World population passing 8 billion people is a cry to rebalance global development

World population passing 8 billion people is a cry to rebalance global development

Updated: 16 days, 11 hours, 41 minutes, 30 seconds ago

The world’s two most populous regions in 2022 were in Asia. East and Southeast Asia held 2.3 billion people, making up 29 per cent of the global population, while Central and South Asia had 26 per cent of global population with 2.1 billion people. China and India, which both have more than 1.4 billion people, accounted for most of the population in these two regions.

These countries will face challenges in meeting the growing demand for quality education and job opportunities for younger generations. Most of the population is in the age distribution that provides a time-bound opportunity for accelerated economic growth known as the “demographic dividend”.

As world population hits 8 billion, China frets over too few babies


As world population hits 8 billion, China frets over too few babies

However, they need sufficient education and training to take advantage of this opportunity. Maximising the potential benefits of favourable age distribution requires countries to invest in their human capital by ensuring access to quality healthcare and education at all ages and promoting opportunities for productive employment and decent work.

India is expected to take over from China as the world’s most populous country in the next few years. At the same time, how to address income disparity and improve the overall quality of life remain paramount challenges.

China, a rapidly ageing society with about 20 per cent of its population aged 60 or older, is working hard to meet its people’s social and healthcare needs. Some countries have become old before getting rich. It is important to learn from each other to make sufficient preparation for entering the next phase of development.

China tackles challenges posed by its ageing population


China tackles challenges posed by its ageing population

Meanwhile, high-income countries, especially those in Europe, have experienced negative population growth without a sufficient supply of labour to sustain economic development. International migration could help address the uneven distribution of population growth between high- and low-income countries.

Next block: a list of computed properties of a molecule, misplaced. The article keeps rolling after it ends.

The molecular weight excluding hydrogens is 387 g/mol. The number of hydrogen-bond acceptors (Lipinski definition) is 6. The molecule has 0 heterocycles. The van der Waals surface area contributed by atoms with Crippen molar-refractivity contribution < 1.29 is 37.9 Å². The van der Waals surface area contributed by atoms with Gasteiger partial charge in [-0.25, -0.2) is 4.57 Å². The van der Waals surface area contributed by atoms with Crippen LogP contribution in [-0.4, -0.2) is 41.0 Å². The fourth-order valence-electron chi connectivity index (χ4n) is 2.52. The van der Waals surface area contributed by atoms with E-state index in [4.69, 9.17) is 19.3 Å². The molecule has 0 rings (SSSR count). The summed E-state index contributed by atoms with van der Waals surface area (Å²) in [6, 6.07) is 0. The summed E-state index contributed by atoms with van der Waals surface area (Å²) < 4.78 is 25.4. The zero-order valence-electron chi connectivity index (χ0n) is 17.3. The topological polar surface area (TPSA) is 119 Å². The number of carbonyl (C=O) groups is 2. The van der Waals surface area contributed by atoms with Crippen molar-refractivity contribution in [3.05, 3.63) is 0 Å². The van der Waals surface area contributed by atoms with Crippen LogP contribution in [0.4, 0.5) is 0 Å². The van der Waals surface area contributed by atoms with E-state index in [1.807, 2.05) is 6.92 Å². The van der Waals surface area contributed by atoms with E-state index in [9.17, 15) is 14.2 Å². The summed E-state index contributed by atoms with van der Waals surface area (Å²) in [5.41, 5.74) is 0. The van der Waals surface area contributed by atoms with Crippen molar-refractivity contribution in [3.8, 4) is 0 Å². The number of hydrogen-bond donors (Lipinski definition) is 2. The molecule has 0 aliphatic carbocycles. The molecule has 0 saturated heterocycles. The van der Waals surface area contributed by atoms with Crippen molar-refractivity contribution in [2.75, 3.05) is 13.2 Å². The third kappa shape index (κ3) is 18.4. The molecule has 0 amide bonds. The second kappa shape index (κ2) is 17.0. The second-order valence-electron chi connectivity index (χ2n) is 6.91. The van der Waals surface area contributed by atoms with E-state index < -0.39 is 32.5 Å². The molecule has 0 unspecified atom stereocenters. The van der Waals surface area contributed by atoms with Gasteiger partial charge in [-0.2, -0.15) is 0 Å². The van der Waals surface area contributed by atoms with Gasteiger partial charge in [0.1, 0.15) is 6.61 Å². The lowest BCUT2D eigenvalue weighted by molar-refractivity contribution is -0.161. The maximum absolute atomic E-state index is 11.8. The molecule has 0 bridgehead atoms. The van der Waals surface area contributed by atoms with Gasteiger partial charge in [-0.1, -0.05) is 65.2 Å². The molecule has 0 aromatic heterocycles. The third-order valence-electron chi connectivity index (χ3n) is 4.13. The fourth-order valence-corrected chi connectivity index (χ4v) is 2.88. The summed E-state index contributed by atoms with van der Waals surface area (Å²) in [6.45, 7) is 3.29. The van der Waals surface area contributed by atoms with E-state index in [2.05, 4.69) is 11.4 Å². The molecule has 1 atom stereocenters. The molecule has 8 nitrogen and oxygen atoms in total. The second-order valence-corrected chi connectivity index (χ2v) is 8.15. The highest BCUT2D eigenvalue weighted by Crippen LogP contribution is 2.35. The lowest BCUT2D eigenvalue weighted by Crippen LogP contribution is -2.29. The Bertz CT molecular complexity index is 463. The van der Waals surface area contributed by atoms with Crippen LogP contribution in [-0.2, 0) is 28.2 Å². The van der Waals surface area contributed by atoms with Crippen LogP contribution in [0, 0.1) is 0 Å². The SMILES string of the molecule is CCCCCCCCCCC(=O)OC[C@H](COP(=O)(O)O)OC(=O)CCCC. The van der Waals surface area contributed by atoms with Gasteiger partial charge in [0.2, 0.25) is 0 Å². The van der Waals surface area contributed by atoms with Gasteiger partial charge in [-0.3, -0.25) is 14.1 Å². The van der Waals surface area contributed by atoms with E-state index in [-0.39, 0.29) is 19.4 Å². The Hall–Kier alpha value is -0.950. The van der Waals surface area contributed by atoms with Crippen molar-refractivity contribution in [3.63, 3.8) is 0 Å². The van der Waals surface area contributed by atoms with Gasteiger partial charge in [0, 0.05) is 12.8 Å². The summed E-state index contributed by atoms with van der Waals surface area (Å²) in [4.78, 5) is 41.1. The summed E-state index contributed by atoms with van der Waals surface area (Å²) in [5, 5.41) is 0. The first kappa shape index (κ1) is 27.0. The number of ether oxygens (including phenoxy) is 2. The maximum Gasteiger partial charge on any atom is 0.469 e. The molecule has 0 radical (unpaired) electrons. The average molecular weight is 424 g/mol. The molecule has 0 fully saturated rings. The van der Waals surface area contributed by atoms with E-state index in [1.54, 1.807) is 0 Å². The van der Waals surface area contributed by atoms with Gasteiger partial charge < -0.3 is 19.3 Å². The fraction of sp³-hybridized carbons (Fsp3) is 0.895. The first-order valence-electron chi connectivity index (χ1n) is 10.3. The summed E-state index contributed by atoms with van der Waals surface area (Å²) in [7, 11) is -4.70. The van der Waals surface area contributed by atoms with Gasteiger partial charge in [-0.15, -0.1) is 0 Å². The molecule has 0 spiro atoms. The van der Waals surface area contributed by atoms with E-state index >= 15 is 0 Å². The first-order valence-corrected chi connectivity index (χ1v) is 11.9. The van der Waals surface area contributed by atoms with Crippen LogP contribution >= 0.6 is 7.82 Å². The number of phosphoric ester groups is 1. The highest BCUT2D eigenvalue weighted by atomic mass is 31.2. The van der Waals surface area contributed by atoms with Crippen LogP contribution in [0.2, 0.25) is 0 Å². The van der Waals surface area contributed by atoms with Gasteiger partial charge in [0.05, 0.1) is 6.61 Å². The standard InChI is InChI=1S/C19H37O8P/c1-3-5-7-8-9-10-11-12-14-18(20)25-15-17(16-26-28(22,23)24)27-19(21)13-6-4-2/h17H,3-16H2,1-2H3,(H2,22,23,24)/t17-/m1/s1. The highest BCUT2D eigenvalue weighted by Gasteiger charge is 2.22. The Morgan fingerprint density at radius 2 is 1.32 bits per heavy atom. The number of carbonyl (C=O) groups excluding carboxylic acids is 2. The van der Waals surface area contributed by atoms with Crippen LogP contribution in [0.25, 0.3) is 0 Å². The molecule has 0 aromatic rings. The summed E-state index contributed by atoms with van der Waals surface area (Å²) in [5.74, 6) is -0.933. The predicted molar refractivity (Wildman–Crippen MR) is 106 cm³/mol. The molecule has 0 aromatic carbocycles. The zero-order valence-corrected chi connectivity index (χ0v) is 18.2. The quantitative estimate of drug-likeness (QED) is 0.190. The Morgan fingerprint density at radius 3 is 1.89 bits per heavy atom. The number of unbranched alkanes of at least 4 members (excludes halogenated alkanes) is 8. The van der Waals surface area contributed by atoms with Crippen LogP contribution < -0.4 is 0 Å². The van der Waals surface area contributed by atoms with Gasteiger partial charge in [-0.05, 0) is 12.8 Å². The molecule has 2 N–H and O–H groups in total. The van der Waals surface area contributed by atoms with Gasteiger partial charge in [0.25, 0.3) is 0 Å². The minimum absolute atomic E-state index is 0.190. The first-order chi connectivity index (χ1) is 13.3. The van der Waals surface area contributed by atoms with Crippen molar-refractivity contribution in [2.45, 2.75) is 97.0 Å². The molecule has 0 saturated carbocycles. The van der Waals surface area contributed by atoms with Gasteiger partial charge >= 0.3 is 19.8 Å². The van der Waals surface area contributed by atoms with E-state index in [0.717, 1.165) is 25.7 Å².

How can we effectively redeploy human resources from countries with large youth populations, such as those in South and East Asia, to those lacking in young people? Safe, regular and responsible migration should be on the global agenda.

More locally, Hong Kong faces its own population challenges. It has a very low fertility rate, one of the world’s longest life expectancies and a shrinking population during the past two years. The city must identify effective measures to rebalance population growth and sustain its development.

It is important to realign supply and demand to improve global well-being. Increasing people’s access to food and healthcare are critical to achieving the UN’s Sustainable Development Goals. The past three years of the Covid-19 pandemic have highlighted the differences between the world’s haves and have-nots.

Asking high-income countries to contribute more to aid in the development of low-income countries is not just about convincing them to do the moral thing. The global community is more connected than ever – for example, look at the famine in Africa caused in part by Russia’s invasion of Ukraine.

More equitable development will bring about greater overall development. It is in high-income countries’ interest to create a safe, stable world to conduct business rather than a volatile, dangerous one.

Paul Yip is associate dean (research) in the Faculty of Social Sciences and a chair professor (population health) in the Department of Social Work and Social Administration at the University of Hong Kong

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